Tag Archives: Children

If you really gave a shit about kids . . .

“If you really gave a s… about kids and public health, you’d feed them right at school, full-stop, and you’d teach them about food at school, full-stop.” – Jamie Oliver

The man has a point, you know. Kids shouldn’t be a political football – they should be a priority.

As of 2014, 260,000 kids live in poverty in New Zealand. 180,000 regularly go without essentials like food, appropriate clothing, or heat. those numbers are terrible in a nation with so much wealth. We simply have to do better.

Jamie Oliver’s solution is the obvious one. Feed the kids, because leaving a child hungry is inhumane, and teach them about food, how to grow and cook it, so that they’re set up for a better future.

I cannot understand people who would argue over where the responsibility lies for hungry children, while those children stay hungry. Someone who says that it’s their parent’s fault and leaves them hungry – for what reason? To teach the parents responsibility? It doesn’t work like that! – just does not understand the misery of going to school hungry, the lack of ability to think on an empty stomach, the temptation to steal lunches from other kids or teachers just to have something in your belly. Whatever the reason, the kids don’t deserve to be hungry, and if parents can’t or won’t pack a lunch, someone needs to step in. Punishing a kid because their parent is poor or lazy is cruel.

I don’t have much time for libertarian types who say that we need to ’empower communities’ and help them be more self-sufficient. For one, a community may well be too poor to support the needs of the thousands of kids that go hungry in this country. For another, community responses are very variable that in some communities there will be wonderful programmes and in others almost nothing, depending on the skill level and enthusiasm and connections of the organisers – I think that a centralised response would be more even-handed and thorough.

So feeding the kids. It’s an idea I believe in, and I am deeply disappointed in our government for rejecting the legislation that could have made this possible. What kind of people are they, that they are ok with thousands of children starving? I don’t know where to go from here, but I think we need a new government and a new go at doing this for our kids.

The other part of Jamie’s plan, to teach kids about food, is an interesting one. Basic food skills are so important, and every child should be provided with them. Can opening, food reheating, knife skills, a few solid recipes to be able to fall back on, they’re essentials. I do believe that every child should be taught this stuff. But how useful are these skills when the cupboards are bare? We need to be addressing poverty at home, as well as feeding the kids at school. Making a dinner of toast and beans needs to be a thing that kids can achieve – both the skills to make it and the materials to work from.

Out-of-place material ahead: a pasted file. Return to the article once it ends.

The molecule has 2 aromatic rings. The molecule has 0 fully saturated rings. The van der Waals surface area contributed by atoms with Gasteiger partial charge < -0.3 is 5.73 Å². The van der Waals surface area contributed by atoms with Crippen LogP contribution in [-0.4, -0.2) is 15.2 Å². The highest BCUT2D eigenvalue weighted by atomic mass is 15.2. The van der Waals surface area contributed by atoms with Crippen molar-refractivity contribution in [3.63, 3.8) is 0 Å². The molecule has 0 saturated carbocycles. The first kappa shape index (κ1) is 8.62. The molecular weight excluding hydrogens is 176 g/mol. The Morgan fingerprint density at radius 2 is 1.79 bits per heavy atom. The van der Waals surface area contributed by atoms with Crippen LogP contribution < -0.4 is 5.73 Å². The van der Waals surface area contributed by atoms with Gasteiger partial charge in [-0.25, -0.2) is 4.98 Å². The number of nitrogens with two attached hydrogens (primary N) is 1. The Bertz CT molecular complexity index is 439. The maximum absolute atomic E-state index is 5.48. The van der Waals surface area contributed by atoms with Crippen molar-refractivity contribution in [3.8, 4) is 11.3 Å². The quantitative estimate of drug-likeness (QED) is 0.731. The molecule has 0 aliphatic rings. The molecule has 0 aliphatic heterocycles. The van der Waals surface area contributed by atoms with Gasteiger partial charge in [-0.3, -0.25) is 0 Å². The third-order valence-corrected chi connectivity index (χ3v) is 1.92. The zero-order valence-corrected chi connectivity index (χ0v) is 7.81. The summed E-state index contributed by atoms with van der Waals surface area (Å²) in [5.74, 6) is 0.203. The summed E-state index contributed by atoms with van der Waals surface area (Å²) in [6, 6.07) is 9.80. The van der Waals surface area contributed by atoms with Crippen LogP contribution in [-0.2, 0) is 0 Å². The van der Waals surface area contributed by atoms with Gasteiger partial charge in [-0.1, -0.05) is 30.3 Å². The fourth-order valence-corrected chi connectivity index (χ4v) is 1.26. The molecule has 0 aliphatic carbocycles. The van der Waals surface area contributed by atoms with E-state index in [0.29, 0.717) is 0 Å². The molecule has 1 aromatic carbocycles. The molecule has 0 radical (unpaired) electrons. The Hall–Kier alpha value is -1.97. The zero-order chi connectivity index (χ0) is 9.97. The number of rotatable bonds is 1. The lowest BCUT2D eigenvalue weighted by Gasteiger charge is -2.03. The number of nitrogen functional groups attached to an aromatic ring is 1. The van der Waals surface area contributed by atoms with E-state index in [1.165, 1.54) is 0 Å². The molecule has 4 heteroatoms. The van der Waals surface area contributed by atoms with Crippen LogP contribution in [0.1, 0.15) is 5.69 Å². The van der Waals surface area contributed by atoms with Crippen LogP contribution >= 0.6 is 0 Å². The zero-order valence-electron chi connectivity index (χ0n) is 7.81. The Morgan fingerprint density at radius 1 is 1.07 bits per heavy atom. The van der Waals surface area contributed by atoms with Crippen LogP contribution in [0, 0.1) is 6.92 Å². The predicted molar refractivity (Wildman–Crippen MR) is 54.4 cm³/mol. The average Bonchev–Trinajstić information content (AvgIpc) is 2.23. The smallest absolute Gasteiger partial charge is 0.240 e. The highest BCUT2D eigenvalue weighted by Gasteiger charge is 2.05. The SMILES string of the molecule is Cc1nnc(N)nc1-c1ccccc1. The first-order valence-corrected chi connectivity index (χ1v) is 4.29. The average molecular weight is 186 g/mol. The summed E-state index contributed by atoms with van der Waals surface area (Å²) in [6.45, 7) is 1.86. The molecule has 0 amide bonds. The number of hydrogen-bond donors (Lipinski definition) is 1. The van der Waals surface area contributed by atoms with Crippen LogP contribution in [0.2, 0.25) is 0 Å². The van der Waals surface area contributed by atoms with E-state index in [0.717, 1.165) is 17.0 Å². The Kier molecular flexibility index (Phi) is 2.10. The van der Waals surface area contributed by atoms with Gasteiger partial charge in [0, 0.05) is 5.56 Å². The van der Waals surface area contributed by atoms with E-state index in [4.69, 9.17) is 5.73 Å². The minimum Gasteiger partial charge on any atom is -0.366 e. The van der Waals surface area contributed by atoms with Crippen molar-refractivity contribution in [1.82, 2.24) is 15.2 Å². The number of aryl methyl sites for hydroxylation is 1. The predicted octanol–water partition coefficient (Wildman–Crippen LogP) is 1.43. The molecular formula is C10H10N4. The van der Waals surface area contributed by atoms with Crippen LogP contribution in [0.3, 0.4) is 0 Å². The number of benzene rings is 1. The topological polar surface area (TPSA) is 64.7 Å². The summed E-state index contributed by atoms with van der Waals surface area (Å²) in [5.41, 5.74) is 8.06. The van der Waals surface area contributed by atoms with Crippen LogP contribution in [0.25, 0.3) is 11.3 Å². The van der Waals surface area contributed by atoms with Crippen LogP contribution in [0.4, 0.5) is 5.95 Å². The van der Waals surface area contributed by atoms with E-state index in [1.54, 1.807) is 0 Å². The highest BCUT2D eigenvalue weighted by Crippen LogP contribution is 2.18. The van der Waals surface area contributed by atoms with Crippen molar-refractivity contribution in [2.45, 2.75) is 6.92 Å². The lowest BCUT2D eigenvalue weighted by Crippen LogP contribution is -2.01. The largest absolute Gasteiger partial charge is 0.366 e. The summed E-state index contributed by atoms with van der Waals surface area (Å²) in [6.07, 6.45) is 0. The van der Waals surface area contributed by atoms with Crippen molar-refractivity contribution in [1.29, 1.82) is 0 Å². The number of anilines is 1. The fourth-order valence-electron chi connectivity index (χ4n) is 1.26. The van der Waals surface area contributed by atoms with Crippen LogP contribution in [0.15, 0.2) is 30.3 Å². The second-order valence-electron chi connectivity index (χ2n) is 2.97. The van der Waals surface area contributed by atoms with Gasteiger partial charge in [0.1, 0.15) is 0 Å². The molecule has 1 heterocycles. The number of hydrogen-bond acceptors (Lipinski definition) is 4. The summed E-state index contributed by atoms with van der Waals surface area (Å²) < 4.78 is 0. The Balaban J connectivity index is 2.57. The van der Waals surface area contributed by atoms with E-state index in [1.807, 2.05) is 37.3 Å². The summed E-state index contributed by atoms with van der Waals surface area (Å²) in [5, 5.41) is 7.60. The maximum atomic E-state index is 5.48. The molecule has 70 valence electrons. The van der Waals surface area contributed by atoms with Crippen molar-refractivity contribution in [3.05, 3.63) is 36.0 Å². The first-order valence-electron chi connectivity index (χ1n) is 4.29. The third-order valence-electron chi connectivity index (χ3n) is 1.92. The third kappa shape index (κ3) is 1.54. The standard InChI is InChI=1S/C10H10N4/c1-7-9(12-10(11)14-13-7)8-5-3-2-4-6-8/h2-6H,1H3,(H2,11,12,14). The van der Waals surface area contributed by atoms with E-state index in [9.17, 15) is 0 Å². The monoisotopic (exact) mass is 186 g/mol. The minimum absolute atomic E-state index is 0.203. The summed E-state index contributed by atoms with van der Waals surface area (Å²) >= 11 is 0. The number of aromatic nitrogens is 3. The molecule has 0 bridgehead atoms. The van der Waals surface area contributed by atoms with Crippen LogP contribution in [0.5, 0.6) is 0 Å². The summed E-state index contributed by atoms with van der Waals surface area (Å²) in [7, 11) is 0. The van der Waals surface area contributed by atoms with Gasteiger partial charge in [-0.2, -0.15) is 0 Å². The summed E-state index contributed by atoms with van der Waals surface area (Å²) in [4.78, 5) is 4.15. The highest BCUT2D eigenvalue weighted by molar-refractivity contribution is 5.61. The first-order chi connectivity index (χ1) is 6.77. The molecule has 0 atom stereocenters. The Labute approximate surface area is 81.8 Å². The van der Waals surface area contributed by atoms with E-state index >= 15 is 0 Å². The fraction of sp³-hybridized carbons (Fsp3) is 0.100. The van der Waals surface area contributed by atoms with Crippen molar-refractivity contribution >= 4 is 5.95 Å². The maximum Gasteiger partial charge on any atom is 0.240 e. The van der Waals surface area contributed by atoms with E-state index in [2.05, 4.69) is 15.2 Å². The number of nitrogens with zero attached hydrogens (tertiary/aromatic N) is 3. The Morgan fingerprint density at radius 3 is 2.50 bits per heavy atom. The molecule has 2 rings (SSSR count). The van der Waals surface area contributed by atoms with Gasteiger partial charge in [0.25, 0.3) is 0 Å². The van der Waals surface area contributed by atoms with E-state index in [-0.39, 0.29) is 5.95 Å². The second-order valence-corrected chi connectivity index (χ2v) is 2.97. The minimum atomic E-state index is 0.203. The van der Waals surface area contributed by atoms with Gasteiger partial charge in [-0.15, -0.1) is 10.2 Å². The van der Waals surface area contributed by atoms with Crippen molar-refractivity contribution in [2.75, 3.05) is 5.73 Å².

My solutions to food poverty at home are the usual ‘pay people more’ type things. Not very creative, but creative and targeted solutions aren’t my thing. They’re hoops to jump through, condescending attitudes to deal with. Giving people enough money to live on is simpler and affords the poor some dignity which is seriously lacking in our attitudes at the moment.

I can’t pretend to be an expert in this. Maybe my ideas are very wrong, and someone can explain to me why targeted funding is a better idea. But there’s not a person on earth that will convince me that we don’t need to put a plan in place to feed kids that don’t get three good meals a day.

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Seeing her in a new way

I went to see my younger daughter’s end-of-term drama performance today. It was one of the cutest things I’ve ever seen! The oldest kid there couldn’t have been more than nine or ten, and they had all learned their lines so well and performed wonderfully. Of course there were the expected number of slip-ups and forgotten lines, but every parent there could be legitimately proud of the work their kids had done. No false ‘oh my kid is the wonderfullest thing ever!’, they really all did well.

My daughter is seven, and there were two girls her age, and a few others that may have been younger than her. But she was the youngest brain there. It hit me, more than it ever has before, that she is different.

She has a (finally confirmed) condition called Valproate Syndrome, which is a result of the sodium valproate (Epilim) I was on during my pregnancy to control epilepsy. I’ve suspected it for a long time, but I’m not that keen on letting Dr Google diagnose something that important, so we have been waiting on results from genetic testing and paediatrics. Just before Christmas, her paediatrician confirmed that it was valproate syndrome that they had been considering, and that the testing that we had been through had eliminated other genetic disorders, leaving valproate syndrome as the last one standing. It was good to finally have a name for everything that has been going on.